The box effect can be eliminated by blurring/texture filtering when a voxel is larger than a pixel on the screen. Like this: http://www.youtube.com/watch?v=_CCZIBDt1uM
Another advantage is that triangles can't realy match the level of detail of millions of voxels in a single space, even with culling, traingle tiling doesn't look that nice.
Carmack doesn't realy care for special effects; he wants to enable designers and take work away from them. He said that in a Doom3 engine interview. The way that artists create detail in Rage (as shown by YouTube videos) is by making the detail on the fly.I'm wondering if he'll be using the a sparse voxel octree for ray traced rendering, or more just as an advanced LOD system for traditional rasterisation methods.
It would be great to have a good LOD culling/streaming technique for triangles, but that can't be used to create content in the world on-the-fly. Even in Crysis, the world editor is used for creating voxelized terrain on-the-fly. Crysis also has some way to smoothen all the rough voxels so they look nice while being very large.
So you mean voxel data being traingle-ized?I got the feeling that he meant the latter, which makes a fair bit of sense. Current techniques are seeing more and more decoupling of geometry and final image, so thinking of geometry as just triangles may no longer be required (especially with the latest graphics card power).
It is using one very large 'atlas' texture, as far as my knowledge about atlas texture goes. It is devided into two files. A diffuse data file and a normal map file. The file structure is broken down into tiles of 128*128 for fast and easy loading, but it's a large, single texture.As far as I'm aware, the ET:QW megatexture was a vastly simplified version of picking out what's needed on screen - I do something similar for terrain rendering, I believe - but Rage is quite a good deal more advanced (probably uses a texture atlas setup - what fun with texture filtering that is).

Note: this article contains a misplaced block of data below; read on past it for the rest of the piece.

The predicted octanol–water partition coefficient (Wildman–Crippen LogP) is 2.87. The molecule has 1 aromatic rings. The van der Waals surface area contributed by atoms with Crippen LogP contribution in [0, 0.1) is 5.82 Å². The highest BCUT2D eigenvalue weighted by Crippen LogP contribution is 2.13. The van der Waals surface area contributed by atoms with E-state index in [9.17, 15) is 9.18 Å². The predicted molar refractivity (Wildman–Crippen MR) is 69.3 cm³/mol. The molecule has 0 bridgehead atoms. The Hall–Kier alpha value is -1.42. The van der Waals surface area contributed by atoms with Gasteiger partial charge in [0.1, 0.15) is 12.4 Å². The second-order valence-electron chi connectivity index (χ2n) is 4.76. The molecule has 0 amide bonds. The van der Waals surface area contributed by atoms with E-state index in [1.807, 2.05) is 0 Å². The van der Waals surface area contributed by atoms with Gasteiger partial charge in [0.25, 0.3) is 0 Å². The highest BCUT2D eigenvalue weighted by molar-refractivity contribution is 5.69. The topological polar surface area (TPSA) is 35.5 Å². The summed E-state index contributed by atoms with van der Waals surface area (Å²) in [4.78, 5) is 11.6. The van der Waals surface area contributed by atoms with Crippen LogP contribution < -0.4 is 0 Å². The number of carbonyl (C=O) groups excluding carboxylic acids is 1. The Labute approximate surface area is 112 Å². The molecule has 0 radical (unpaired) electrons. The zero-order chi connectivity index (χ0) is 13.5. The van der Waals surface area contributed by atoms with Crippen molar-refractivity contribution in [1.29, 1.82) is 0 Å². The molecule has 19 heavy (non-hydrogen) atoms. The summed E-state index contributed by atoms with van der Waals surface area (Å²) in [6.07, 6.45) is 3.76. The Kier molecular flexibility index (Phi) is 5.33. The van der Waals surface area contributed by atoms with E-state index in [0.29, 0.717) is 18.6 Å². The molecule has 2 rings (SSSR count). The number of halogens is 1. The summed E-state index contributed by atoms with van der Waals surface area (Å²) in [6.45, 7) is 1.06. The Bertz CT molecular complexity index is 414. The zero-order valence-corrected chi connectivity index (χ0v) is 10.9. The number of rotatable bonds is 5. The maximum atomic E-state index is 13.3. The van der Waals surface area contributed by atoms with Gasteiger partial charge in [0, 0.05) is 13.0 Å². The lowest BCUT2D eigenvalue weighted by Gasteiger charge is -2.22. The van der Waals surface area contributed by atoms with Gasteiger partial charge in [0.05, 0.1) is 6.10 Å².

You might be correct in that ET:QW doesn't have the 'Google maps' zooming feature for more detail. That indeed is in Rage.
There has indeed been a whole lot of papers published on speeding up the trees.There was a siggraph paper by Jon Olick, but I can't access it now. Sadly, I only remember it now and never actually went through it properly in the first place. Data streaming and proper data structures, if designed properly, can also take advantage of parallel processing (tree structures are good at that).
I found an awfull lot of graphics papers, freely available on a dutch university website here: http://graphics.cs.kuleuven.be/index.php/publications
Realy interesting publications, even though the last onces are from 2010. Realy worth checking it out!
PS: And here's a paper on implementing perfect ray-tracing at breakneck speeds: http://www.cs.columbia.edu/~batty/misc/ERPT-report.pdf
PS2: An here is a video that demonstrates the speed difference with normal path tracing: http://www.youtube.com/watch?v=c7wTaW46gzA